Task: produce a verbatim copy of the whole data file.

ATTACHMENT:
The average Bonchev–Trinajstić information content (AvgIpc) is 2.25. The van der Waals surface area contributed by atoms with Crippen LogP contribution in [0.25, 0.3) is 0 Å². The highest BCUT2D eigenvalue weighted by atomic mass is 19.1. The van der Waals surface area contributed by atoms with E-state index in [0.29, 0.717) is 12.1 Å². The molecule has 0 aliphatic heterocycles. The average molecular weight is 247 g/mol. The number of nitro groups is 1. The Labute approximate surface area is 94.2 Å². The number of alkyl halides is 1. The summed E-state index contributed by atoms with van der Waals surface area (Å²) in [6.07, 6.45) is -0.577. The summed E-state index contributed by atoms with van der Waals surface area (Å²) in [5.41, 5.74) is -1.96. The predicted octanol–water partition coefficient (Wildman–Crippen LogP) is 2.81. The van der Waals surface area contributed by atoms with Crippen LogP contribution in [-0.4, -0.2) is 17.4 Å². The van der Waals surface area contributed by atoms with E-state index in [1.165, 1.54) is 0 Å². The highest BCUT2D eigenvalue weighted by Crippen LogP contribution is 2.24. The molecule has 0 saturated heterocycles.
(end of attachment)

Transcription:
The average Bonchev–Trinajstić information content (AvgIpc) is 2.25. The van der Waals surface area contributed by atoms with Crippen LogP contribution in [0.25, 0.3) is 0 Å². The highest BCUT2D eigenvalue weighted by atomic mass is 19.1. The van der Waals surface area contributed by atoms with E-state index in [0.29, 0.717) is 12.1 Å². The molecule has 0 aliphatic heterocycles. The average molecular weight is 247 g/mol. The number of nitro groups is 1. The Labute approximate surface area is 94.2 Å². The number of alkyl halides is 1. The summed E-state index contributed by atoms with van der Waals surface area (Å²) in [6.07, 6.45) is -0.577. The summed E-state index contributed by atoms with van der Waals surface area (Å²) in [5.41, 5.74) is -1.96. The predicted octanol–water partition coefficient (Wildman–Crippen LogP) is 2.81. The van der Waals surface area contributed by atoms with Crippen LogP contribution in [-0.4, -0.2) is 17.4 Å². The van der Waals surface area contributed by atoms with E-state index in [1.165, 1.54) is 0 Å². The highest BCUT2D eigenvalue weighted by Crippen LogP contribution is 2.24. The molecule has 0 saturated heterocycles.